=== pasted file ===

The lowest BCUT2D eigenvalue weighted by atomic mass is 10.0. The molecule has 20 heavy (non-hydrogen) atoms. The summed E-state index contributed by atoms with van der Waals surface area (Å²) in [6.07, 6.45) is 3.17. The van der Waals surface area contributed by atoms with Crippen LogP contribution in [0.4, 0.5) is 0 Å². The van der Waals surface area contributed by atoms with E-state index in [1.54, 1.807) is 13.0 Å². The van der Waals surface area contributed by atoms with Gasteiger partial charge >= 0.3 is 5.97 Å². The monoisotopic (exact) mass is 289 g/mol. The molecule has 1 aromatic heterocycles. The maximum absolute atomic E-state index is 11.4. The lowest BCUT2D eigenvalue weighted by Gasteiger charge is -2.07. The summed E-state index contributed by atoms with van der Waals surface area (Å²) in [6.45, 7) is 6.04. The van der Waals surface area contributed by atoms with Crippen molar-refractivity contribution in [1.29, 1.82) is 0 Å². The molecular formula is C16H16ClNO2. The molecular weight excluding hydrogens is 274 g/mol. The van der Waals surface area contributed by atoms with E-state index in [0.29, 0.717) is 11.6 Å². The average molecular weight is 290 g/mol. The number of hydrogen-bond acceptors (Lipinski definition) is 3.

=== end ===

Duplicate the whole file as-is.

The lowest BCUT2D eigenvalue weighted by atomic mass is 10.0. The molecule has 20 heavy (non-hydrogen) atoms. The summed E-state index contributed by atoms with van der Waals surface area (Å²) in [6.07, 6.45) is 3.17. The van der Waals surface area contributed by atoms with Crippen LogP contribution in [0.4, 0.5) is 0 Å². The van der Waals surface area contributed by atoms with E-state index in [1.54, 1.807) is 13.0 Å². The van der Waals surface area contributed by atoms with Gasteiger partial charge >= 0.3 is 5.97 Å². The monoisotopic (exact) mass is 289 g/mol. The molecule has 1 aromatic heterocycles. The maximum absolute atomic E-state index is 11.4. The lowest BCUT2D eigenvalue weighted by Gasteiger charge is -2.07. The summed E-state index contributed by atoms with van der Waals surface area (Å²) in [6.45, 7) is 6.04. The van der Waals surface area contributed by atoms with Crippen molar-refractivity contribution in [1.29, 1.82) is 0 Å². The molecular formula is C16H16ClNO2. The molecular weight excluding hydrogens is 274 g/mol. The van der Waals surface area contributed by atoms with E-state index in [0.29, 0.717) is 11.6 Å². The average molecular weight is 290 g/mol. The number of hydrogen-bond acceptors (Lipinski definition) is 3.